There have been many artists who worked in Perfumery, from René Lalique to Julien Viard, from Salvador Dali to Léonor Fini to Louis Sue. As for the Italian artists, I like to mention Fulvio Bianconi and Carlo Scarpa. Fulvio Bianconi (1915-1996) became a great master glassmaker by chance. In 1947 Giviemme (GVM), Casa di Profumo founded by Giuseppe Visconti di Modrone, asked Bianconi to design four flacons for the line of perfumes "Le quattro stagioni" designed for the post-war woman. The four fragrances had names that weren’t very appealing, such as "Summer Remembrance", "Spring Remembrance" and so on. Bianconi went to Vetreria Venini, the most famous foundry in Murano, where he created four bottles with obvious influences from the Cubist avant-garde movement, but with something reminiscent of the 'goddess of snakes' of the Minoan civilization. This was a mixture of ancient Mediterranean art and the European avant-garde. These four masterpieces led Paolo Venini to hire Fulvio Bianconi as artistic director of the Vetreria.
Carlo Scarpa (1906-1978), another artist who worked at Venini, made glass the protagonist in contrast to other artists for whom glass was a support to be modeled or to represent images and figures on its surfaces. Scarpa used the simplest form, the drop, to give life to the material by inserting air bubbles inside, twisting it or surrounding it with colored filaments, thus creating unique masterpieces because, since they were individually blown, they are all different from each other.
Were the bottles made in order to somehow anticipate the inspiration of the fragrance?
The glass, both those blown by hand and the industrial ones produced in limited edition, were made mainly as vessels to hold the fragrance and often there was no relationship between olfactory composition and the bottle. Some fragrances even took the name that the artist had assigned to the bottle before it was sold to a Perfume House, such as "Scarabée" the bottle designed by René Lalique around 1909. Lalique, who was a jewelry designer, also entered the world of perfumery by chance. He gave his work the name "Scarabée", following the trend towards ancient Egypt which was in vogue in those years (the scarab beetle was a deity among the Egyptians). Later the specimen was purchased by the Maison Piver, who created a perfume that was given the same name that Lalique wanted for this bottle.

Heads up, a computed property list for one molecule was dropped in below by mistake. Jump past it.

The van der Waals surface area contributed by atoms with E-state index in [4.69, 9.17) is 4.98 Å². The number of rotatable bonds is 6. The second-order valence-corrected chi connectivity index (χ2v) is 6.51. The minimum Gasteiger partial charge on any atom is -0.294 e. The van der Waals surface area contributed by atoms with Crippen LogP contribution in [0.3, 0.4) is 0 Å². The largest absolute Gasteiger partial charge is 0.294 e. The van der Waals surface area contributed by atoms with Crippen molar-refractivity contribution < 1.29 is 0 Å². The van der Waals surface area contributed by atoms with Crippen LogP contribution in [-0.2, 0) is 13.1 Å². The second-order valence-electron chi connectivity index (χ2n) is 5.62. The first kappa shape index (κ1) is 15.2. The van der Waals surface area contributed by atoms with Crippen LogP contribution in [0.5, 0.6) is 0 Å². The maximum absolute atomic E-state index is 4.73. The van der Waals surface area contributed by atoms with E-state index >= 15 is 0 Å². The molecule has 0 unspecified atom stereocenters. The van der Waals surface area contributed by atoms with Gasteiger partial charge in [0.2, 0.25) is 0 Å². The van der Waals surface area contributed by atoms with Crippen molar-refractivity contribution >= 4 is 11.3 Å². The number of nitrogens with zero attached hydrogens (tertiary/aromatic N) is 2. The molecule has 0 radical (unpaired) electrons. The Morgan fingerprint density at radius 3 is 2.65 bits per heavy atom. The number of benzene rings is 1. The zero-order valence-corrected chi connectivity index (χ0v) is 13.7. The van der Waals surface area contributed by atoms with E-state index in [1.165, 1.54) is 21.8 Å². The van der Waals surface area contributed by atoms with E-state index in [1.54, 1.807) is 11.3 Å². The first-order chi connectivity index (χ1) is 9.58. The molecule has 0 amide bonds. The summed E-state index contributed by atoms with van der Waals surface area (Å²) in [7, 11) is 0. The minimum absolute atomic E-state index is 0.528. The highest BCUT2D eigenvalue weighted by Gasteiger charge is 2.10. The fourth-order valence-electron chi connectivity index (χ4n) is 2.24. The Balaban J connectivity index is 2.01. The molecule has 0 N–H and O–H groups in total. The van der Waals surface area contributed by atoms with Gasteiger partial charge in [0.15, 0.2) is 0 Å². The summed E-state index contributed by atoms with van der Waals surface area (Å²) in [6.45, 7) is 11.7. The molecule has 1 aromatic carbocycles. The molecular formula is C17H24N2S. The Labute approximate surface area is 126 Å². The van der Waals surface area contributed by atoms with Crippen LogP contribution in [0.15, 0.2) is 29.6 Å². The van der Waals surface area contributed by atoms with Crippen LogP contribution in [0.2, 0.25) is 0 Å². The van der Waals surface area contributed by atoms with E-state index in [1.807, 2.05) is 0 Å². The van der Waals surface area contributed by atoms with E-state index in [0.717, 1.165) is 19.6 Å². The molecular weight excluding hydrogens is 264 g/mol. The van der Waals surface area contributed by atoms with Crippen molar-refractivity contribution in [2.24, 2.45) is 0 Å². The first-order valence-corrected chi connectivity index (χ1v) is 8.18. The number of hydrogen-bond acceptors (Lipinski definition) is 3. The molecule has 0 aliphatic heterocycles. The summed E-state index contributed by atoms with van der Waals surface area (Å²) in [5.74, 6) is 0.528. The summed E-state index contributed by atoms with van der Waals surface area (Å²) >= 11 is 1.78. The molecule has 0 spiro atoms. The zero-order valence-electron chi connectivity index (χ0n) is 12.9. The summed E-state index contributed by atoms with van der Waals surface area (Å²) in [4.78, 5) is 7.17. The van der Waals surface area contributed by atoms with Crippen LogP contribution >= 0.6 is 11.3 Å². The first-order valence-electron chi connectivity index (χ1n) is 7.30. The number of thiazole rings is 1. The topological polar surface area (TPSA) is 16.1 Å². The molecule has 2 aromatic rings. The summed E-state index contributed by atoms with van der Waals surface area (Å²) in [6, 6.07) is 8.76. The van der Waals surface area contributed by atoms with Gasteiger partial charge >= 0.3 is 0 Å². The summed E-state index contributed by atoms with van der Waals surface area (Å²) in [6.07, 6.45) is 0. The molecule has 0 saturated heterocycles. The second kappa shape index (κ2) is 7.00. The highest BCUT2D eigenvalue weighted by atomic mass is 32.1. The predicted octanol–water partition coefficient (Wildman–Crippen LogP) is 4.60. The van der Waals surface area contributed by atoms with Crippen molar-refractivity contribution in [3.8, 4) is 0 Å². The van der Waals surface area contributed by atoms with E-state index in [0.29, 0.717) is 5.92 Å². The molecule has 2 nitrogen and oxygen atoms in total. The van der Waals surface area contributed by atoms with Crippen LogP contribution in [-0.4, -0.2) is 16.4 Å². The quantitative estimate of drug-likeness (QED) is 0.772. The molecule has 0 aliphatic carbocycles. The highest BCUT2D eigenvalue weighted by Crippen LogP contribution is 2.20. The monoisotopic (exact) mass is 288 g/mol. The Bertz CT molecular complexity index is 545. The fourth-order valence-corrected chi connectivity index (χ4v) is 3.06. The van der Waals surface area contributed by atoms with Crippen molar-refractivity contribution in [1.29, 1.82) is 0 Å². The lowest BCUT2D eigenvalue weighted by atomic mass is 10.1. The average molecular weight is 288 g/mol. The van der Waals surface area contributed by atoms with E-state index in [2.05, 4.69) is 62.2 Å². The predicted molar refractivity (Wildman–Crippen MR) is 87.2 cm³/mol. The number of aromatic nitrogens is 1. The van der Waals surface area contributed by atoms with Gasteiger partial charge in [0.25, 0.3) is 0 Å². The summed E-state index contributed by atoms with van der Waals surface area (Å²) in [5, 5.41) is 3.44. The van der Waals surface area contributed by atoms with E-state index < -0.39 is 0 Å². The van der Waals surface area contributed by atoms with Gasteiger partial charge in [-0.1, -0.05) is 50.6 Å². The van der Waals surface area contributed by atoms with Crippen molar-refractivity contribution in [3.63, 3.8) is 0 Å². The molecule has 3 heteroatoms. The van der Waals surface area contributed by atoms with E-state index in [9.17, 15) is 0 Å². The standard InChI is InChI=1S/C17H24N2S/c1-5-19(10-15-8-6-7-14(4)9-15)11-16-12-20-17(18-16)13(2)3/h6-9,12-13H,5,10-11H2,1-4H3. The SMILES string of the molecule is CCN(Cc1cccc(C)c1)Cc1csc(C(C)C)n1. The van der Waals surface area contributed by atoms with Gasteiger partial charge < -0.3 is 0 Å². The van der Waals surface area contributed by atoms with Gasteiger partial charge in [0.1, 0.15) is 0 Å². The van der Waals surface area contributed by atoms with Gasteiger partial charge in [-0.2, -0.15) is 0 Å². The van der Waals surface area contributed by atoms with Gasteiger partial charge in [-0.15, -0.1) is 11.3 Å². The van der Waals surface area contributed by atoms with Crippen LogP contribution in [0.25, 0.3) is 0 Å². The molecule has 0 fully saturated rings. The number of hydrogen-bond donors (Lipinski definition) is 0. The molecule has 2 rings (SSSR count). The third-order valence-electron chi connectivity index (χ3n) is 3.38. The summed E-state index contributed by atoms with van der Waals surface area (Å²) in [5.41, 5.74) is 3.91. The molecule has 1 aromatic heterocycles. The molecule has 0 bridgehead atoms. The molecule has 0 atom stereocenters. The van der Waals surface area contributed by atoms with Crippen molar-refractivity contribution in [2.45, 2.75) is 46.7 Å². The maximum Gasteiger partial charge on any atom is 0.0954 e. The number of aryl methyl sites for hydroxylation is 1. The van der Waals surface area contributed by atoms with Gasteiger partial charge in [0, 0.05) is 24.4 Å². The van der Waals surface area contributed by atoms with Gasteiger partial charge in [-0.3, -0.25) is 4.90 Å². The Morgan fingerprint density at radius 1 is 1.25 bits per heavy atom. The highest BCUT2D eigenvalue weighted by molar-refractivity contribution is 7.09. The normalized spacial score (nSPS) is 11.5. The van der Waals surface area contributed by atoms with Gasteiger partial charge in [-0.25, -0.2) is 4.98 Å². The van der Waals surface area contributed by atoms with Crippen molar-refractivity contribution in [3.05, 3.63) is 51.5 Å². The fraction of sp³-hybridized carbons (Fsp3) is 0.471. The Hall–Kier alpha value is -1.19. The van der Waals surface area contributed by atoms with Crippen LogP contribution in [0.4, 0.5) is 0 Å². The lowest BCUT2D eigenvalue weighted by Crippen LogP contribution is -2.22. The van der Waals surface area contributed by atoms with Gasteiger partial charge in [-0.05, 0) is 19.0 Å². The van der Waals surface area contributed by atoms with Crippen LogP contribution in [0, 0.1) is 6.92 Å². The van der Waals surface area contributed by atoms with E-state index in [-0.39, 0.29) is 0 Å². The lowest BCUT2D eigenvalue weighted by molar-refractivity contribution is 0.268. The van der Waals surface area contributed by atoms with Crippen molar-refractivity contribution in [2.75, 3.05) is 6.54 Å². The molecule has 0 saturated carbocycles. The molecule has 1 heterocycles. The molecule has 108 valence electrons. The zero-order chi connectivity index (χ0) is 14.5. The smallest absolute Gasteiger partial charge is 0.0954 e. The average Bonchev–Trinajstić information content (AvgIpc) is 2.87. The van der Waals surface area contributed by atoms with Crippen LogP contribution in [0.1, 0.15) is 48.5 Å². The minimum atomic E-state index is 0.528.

When does the spray enter the world of Perfumery?
The pump vaporizer already existed in the 19th century and was mainly used in barber shops and by ladies hairdressers. It was towards the end of that century, with the marketing of rubber, that rubber pumps were introduced, often covered with fine fabrics. Spray bottles appeared significantly in the world of Perfumery in the 1960’s to 1970’s.
The first tests were disastrous: the prototypes were easily clogged and were not very functional.
One of the pioneer houses in this field was the Italian company Arys. Over time the mechanisms were perfected until they became the sprays that we know today which are present in most perfume bottles
What have synthetic substances represented in the history of Perfumery?
In 1884 Paul Parquet created for Houbigant Fougère Royale (Royal Fern) in which synthetic or purified substances such as Coumarin were used. The fern, which in nature has no smell, arouses in the imagination a sensation of undergrowth, humidity, and freshness. By creating an olfactory identity that does not exist in nature with synthetic substances and then creating the correlation with a plant element was a real provocation. It is said that Parquet said: "If God had given the fern a smell, he would have given it the smell of Fougère Royale". Although it was not the first perfume created with synthetic ingredients, ever since, perfumers make use of olfactory elements that do not exist in nature to arouse emotions and sensations.
What are from your point of view the main stylistic differences of Perfumery in different nations?
Let's consider France and Italy. At the end of the 19th century the French lived in a free and secular country. After the discovery of 'synthetic perfumes' they realized that they could 'adapt' the fragrances to any situation: for the girl who went to her first dance, or for the lady of a certain age who welcomed her friends into her home, or even for the woman who wanted to conquer her beloved. They became dedicated, in particular, to creating perfumes for the woman who wanted to enhance her charm. For Italians, who until the 1960’s lived under a cloak of religious conservatism, the woman was a mother, an athlete, certainly not a lover. Perfumers therefore created fragrances for women that had a good scent, but that did not take into account her femininity and sensuality.
In Germany there was little beyond Eau de Cologne, apart from perhaps the production of Dralle.
The British devoted themselves to perfumes for the good bourgeoisie.
In Spain, especially before the Second World War, with brands such as Myrurgia, founded in 1918 and Dana, established in 1932, the perfumes created spread throughout Europe and the United States. The Spanish Perfumers involved great artists for the realization of their bottles, such as the sculptor Julien Viard who created several designs for Myrurgia.
Can you tell us something about the legend of Eau de Cologne?